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HEALTHIER YOU: Understanding the cervical cancer risk for Black women

May 16, 2022 by  
Filed under Health

BY DR. ANNETTE MAYES, OB/GYN

DR. ANNETTE MAYES

The month of May is Cervical Cancer Awareness Month. I want to take a moment to talk about cervical cancer in Black women. It is reported that Black women are the second most likely demographic to develop cervical cancer. Also, Black women are more likely to die from this condition than white women.

Cervical cancer affects females, but due to various socioeconomic and healthcare factors, women may not get the healthcare they need. Globally, cervical cancer is the fourth most common cancer among women. The human papillomavirus (HPV) is the number one cause of cervical cancer. People can pass the virus on through skin-to-skin contact, such as sexual intercourse, skin-to-genital contact, and oral sex.

While the mortality rates of cervical cancer have been declining for several years, Black women are still 80% more likely to die from this form of cancer than white women. Additionally, the overall 5-year survival rate is lower in Black women than white women. Around 56% of Black women will survive cervical cancer after 5 years compared with 68% of white women.

Historically marginalized groups, such as Black women, are less likely to receive adequate care and less likely to survive cancer than white people. In the United States, a person’s health insurance, or lack of health insurance, can limit their access to healthcare.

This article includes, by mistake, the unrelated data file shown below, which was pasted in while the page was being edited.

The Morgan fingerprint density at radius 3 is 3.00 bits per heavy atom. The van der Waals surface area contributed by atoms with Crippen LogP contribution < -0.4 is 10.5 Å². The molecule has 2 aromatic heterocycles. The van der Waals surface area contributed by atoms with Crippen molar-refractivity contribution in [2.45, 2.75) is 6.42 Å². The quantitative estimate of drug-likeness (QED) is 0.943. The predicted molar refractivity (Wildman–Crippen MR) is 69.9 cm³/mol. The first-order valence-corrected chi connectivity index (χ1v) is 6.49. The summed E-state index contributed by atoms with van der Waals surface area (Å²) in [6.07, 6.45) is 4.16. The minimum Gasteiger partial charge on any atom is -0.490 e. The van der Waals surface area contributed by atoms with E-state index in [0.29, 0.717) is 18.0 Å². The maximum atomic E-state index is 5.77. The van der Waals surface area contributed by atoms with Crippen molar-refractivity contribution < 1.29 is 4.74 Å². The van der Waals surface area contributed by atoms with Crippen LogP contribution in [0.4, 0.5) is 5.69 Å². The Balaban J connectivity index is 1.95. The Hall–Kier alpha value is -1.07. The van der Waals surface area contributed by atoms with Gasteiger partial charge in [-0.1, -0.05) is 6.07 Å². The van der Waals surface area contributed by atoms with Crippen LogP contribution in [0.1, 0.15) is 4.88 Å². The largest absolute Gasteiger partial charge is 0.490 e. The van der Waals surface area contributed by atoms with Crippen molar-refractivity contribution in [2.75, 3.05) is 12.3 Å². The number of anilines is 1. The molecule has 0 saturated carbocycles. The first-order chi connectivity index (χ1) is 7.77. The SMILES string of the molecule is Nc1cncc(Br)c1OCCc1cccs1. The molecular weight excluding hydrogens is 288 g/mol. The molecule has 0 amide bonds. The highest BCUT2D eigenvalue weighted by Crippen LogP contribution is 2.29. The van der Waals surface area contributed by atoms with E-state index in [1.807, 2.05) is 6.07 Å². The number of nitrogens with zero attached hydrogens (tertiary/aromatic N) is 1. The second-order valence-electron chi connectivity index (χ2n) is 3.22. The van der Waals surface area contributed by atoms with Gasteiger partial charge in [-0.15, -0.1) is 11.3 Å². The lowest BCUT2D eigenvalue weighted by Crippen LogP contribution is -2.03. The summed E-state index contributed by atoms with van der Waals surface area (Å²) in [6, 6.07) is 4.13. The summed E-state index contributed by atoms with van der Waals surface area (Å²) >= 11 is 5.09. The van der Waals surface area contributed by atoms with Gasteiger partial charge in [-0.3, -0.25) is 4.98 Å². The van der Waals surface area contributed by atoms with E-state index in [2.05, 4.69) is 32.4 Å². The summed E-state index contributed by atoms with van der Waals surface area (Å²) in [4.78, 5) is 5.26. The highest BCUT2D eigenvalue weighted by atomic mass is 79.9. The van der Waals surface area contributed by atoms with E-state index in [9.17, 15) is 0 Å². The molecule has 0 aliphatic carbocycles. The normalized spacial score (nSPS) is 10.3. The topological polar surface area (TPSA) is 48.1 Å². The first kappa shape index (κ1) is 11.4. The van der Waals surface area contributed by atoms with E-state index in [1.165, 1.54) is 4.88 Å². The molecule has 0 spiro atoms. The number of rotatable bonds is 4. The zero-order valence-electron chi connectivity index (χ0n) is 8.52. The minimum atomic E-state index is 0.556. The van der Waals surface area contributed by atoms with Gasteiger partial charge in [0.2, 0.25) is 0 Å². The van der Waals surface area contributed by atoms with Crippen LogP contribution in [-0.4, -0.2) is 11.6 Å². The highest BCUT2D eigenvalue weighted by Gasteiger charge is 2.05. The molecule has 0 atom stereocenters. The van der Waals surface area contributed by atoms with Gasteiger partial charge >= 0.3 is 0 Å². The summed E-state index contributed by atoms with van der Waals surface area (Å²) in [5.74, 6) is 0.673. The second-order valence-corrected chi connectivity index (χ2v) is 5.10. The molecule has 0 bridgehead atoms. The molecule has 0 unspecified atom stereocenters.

People who have cervical cancer that is more advanced may notice unusual bleeding or discharge from the vagina, such as after sexual intercourse. It is important to speak with a healthcare professional if a person notices any unusual bleeding or discharge.

There are multiple risk factors that can increase a person’s likelihood of developing cervical cancer. While some are general risk factors that affect all women, some factors disproportionately affect Black women. Some factors include:

Having HIV or another immunosuppressive health condition

Smoking

Using birth control pills for 5 or more years

Having given birth to three or more children

Having several sexual partners

Exposure to high risk HPV subtypes.

Having HIV or another immunosuppressive health condition.

Routine Pap smear exams and consideration to taking the vaccine to prevent high risk HPV infection is our number one method of combating cervical cancer.

For more information, call Las Vegas All Women’s Care at (702) 522-9640. Or visit us at 700 Shadow Lane #165 in Las Vegas.

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